People Once Wanted Their Cars To Spit Lit Cigarettes At Them

It’s easy to forget just how popular and widespread smoking once was. For much of the 20th century, smoking was not just an indulgence some people enjoyed every now and then, but the default vice of pretty much every adult. That’s why cars ended up with cigarette lighters and ashtrays crammed in every door, and why bonkers accessories like the Ronson Robot-Liter exist.

The Ronson Robot-Liter was the perfect accessory for smoker-drivers who were fed up, just absolutely sick of the tedious, inefficient joke of a process required for someone to enjoy a comfortable smoke in the car.

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Sure, cars came with in-dash cigarette lighters and ashtrays, but you still had to manually fish a cigarette out of your pack, place it in your quivering, waiting mouth, push in the cigarette lighter, wait the interminable molasses-glazed seconds until it popped out, glowing spiral ready to ignite your smoke, then apply it to the cigarette to get it going then returning the lighter to its socket.

Whew. Holy shit, that’s exhausting. That’s like five whole steps, and who the hell has time for that? That’s time you could be smoking, or, at least, paying a little more attention to driving.

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Thankfully, the Ronson company, which had been making matches and lighters for cigarettes since the 1890s (also patriotic and maybe a touch Jingoistic hood ornaments for cars) came up with a solution to the problem of simplifying driving and smoking in the 1960s: the Robot Liter.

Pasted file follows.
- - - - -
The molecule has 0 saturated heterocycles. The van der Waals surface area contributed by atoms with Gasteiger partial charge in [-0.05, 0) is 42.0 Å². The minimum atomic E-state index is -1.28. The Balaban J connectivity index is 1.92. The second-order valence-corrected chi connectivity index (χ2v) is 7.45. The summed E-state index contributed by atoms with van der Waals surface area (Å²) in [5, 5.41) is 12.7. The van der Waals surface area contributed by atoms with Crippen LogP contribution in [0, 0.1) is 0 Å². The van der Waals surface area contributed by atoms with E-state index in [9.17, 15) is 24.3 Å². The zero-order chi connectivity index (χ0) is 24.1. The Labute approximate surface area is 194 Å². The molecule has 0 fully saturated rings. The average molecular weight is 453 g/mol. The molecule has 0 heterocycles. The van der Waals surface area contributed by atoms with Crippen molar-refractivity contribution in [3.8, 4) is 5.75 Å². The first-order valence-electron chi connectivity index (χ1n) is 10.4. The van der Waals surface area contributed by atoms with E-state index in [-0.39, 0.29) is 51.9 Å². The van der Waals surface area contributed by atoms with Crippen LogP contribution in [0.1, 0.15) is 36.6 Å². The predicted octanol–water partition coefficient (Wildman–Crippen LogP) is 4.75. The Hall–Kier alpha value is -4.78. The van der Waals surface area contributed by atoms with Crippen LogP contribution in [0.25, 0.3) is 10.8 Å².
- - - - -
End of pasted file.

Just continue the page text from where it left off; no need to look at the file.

The Robot Lighter reduced the complex, involved process of lighting up in a car to an incredibly streamlined two-step process: push a “control bar,” take a lit cigarette.

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Yes, this thing wasn’t just some cheap-ass cigarette dispenser: this under-dash smoking assist system placed, directly into your nicotine-stained, shaking fingers a pre-lit cigarette, ready to be lodged in your mouth and experienced.

The Robot Liter plugged into the existing cigarette lighter outlet, and the hopper can hold 20 cigarettes—why that’s good for at least an hour, right?

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Here’s a video of one—sadly, it’s not plugged into anything, and has no smokes in the hopper:

It appears the Robo-Liter could be mounted under the dash, or on the center console. I’m not certain how many of these they sold, but I imagine for the truly committed car-smoker this must have been some pro-level shit, you car just ejecting a lit cigarette right into your hand.

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The only way this could possibly be better is if it could somehow be mounted on the visor to shoot a lit cigarette right into your waiting mouth, and maybe with a photocell to detect when the previous one was gone, so a new one can be fired off automatically.

What would the modern equivalent of something like this be? An in-dash coffee maker that shoves a spring-loaded straw in your mouth, ready to inject coffee at preset temperatures and proper cream/sweetner/whatever mixed in?

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A sandwich injector that unwraps and stabilizes the sandwich? I don’t really think anything analogous to this exists anymore, so let’s just marvel at this artifact of a time and place now long gone.

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About the author

Jason Torchinsky

Senior Editor, Jalopnik • Running: 1973 VW Beetle, 2006 Scion xB, 1990 Nissan Pao, 1991 Yugo GV Plus • Not-so-running: 1973 Reliant Scimitar, 1977 Dodge Tioga RV (also, buy my book!)